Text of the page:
WHY DO SOME CARS’ REAR LIGHTS NOT WORK?

2023-01-21T08:00:00.0000000Z

2023-01-21T08:00:00.0000000Z

Daily Telegraph

https://dailytelegraph.pressreader.com/article/282063396088488

CARS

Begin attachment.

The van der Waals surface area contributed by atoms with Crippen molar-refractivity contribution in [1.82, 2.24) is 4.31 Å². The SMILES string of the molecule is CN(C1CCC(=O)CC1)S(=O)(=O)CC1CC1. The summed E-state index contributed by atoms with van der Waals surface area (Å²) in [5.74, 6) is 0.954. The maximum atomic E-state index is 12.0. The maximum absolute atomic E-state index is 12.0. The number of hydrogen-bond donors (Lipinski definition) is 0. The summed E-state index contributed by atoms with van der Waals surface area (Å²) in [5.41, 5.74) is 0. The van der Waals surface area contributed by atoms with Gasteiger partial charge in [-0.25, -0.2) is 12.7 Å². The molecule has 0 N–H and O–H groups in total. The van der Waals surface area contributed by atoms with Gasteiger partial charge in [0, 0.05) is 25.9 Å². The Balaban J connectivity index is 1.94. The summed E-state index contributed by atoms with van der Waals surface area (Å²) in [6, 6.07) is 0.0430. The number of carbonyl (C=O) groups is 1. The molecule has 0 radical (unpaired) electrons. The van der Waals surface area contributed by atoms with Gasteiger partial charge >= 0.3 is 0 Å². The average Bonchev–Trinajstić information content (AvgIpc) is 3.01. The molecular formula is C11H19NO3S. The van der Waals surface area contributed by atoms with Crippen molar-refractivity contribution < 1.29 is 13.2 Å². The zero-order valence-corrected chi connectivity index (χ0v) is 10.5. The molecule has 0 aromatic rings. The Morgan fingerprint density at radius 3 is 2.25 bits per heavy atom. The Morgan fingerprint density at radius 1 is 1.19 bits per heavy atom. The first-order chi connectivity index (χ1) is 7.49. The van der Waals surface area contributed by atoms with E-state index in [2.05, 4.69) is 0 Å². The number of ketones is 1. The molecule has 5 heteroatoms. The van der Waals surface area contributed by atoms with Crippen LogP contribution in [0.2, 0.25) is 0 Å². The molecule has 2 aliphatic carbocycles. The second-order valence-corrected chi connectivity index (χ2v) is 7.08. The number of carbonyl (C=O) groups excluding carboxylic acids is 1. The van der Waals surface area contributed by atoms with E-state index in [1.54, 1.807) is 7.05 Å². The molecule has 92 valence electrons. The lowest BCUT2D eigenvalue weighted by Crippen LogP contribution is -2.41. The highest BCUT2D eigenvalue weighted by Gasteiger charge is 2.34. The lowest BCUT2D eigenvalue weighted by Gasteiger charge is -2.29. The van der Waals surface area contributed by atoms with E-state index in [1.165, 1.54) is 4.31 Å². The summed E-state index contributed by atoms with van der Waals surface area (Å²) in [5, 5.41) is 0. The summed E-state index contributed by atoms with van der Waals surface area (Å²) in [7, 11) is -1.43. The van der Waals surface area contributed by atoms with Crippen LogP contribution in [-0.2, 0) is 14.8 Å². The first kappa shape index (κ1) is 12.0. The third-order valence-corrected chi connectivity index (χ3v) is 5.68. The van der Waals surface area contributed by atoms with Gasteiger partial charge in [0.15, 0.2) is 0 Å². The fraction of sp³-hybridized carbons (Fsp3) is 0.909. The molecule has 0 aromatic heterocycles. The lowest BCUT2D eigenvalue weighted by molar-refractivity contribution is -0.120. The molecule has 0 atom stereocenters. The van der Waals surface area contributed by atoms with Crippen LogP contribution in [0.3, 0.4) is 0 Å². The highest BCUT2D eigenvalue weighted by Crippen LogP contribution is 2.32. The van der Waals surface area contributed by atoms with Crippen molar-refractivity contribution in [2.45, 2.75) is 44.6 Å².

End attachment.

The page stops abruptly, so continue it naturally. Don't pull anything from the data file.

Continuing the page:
QWhy is it some cars do not display any rear lights when they apparently have sidelights on at the front? This is dangerous in inclement weather. I’ve lost count of the number of cars I have come across and cursed the driver for not switching on the lights, only to pass and notice the vehicle is partially lit at the front. How does that happen? – NS A What you are seeing on the front of these cars are not sidelights but daytime running lights (DRLs). These come on with the ignition to show the car is running and make it more visible when moving – say, to differentiate it from a row of parked cars so you see it better when pulling out of a junction. The trouble is, the laws that mandate DRLs only stipulate that they must show at the front, not at the rear. While some manufacturers wire the rear lights to come on with DRLs, they are not required to. The cars you are seeing, therefore, are not those whose drivers have switched on only the sidelights but ones where the drivers have not turned on the lights at all. It may be because many drivers have become accustomed to using the dashboard illumination as a way of reminding them to turn on their lights or for checking they are on. Unfortunately, most new cars’ dashboard illumination comes on with the ignition and is on permanently. As a result, many drivers think their lights are on (and indeed, may even see a glow from the front of the car, caused by the DRLs) when in fact they are not. This problem is compounded by the proliferation of automatic headlights, which many drivers treat as “set and forget” – without realising they may not activate in fog or rain. I’ve also heard of drivers who share cars only realising well into their journey that another of the car’s users has flicked the switch from “automatic” to “off ” – this can happen after a service or MOT test, too. I always advise people to double check the lights are on at the switch or by using the green dashboard light rather than going by the dash illumination. It’s also good practice to switch from “auto” to dipped beams in poor weather, just to be certain.

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